Representational image of French doctor Olivier Baron, a thoracic and cardiovascular surgeon from the Nantes University Hospital, realizes the first open-heart surgery in Mali, Sept. 10, 2018. SEBASTIEN RIEUSSEC/AFP/Getty Images

A video posted Thursday revealed a 19-year-old girl with passion for music sang through her brain surgery in order to ensure doctors could preserve her ability to sing.

Right when Kira Iaconetti decided to make her career in musical theatre, she was diagnosed with music-triggered epilepsy which was caused by a tumor pressing on her auditory cortex. The rare tumor caused seizures when she listened to music or sang, due to which Iaconetti feared that she would never be able to follow her dreams.

“It just [felt] like a light switch switches in my brain and suddenly I’m tone deaf. I can’t sing. I can’t process the words in time with the music. It's a cruel, sick joke that could happen right there on the one thing that I am passionate about,” she said, Inside Edition reported.

Iaconetti was admitted to Seattle Children's Hospital in Washington for her surgery. The doctors did not want to ruin the chances of her singing, hence made her sing through the specialized surgery, allowing them to stay off areas in the brain she needed to produce music.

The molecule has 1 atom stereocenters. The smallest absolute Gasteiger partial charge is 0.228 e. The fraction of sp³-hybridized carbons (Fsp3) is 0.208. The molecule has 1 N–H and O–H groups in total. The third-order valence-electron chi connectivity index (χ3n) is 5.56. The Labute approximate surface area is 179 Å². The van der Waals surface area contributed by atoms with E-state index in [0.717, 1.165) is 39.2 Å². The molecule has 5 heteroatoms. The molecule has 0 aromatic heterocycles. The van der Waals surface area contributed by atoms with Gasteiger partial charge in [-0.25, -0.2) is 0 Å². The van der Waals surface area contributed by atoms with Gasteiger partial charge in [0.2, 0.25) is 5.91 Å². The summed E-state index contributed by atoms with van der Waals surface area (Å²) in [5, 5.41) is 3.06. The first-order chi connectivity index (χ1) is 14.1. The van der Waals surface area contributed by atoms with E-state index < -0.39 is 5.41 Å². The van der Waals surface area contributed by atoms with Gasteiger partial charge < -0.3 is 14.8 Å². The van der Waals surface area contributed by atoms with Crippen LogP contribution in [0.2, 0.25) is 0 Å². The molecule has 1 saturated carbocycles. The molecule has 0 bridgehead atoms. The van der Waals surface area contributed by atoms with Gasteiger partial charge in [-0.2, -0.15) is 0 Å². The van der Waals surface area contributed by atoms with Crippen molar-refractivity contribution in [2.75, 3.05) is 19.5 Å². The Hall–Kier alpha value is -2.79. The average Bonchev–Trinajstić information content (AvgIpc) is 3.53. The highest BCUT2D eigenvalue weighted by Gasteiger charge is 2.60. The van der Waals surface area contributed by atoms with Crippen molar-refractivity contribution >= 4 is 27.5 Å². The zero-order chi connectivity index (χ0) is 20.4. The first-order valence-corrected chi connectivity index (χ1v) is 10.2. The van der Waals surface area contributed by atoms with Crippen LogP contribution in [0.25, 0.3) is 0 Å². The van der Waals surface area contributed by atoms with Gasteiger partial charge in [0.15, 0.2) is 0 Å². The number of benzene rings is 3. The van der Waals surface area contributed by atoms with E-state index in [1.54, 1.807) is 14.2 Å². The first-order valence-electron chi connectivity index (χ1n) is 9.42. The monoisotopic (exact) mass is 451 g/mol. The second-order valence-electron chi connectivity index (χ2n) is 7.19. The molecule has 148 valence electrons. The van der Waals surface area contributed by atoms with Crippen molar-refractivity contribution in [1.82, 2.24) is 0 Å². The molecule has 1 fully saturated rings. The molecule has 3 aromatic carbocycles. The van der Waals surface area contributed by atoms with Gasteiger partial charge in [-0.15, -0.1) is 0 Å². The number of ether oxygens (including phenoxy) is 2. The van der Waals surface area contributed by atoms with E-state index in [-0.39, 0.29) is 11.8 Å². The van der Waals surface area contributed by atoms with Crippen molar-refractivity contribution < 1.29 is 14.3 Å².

Jason Hauptman, a pediatric neurosurgeon, said, “Our focus is not only on taking care of the tumor, [it's] about making her life better and preserving the things she cares about.”

Her father, Bob Iaconetti, said of all the places in the right temporal lobe of the brain, the tumors affected Kira’s auditory senses. “So the ability to process sound, to sing all of that potentially could be compromised,” he said.

Two days post the surgery she got back to singing.

“Near perfect pitch. So it’s very encouraging to hear someone two days after brain surgery to sing and communicate musically in such a strong way,” music therapist Davis Knott said.

In a similar incident in June last year, a musician played guitar on operation table as neurosurgeons burned bits of his brain to fix a rare disorder that impaired his ability to play an instrument in the Indian city of Bangalore.

The 31-year-old man was diagnosed with focal hand dystonia that prevented him from moving his fingers as brain sent incorrect information to the muscles.

"I thought the stiffness was because of over practice. I took a break and tried again and realized that there was no respite from the stiffness. Some doctors told me it was muscle fatigue and I was given painkillers, multi-vitamins, antibiotics, physiotherapy etc,” Taskin Ali told BBC.

He was able to play the instrument with ease post the surgery.

"By the sixth burn, my fingers opened up. I was normal on the operating table itself,” Ali said.

“He got near-100 percent results during surgery, especially for the use of his 1/2/4/5th fingers and about 50 percent result in the 3rd finger,” said Dr. Sharan Srinivasan said, local daily Hindustan Times reported.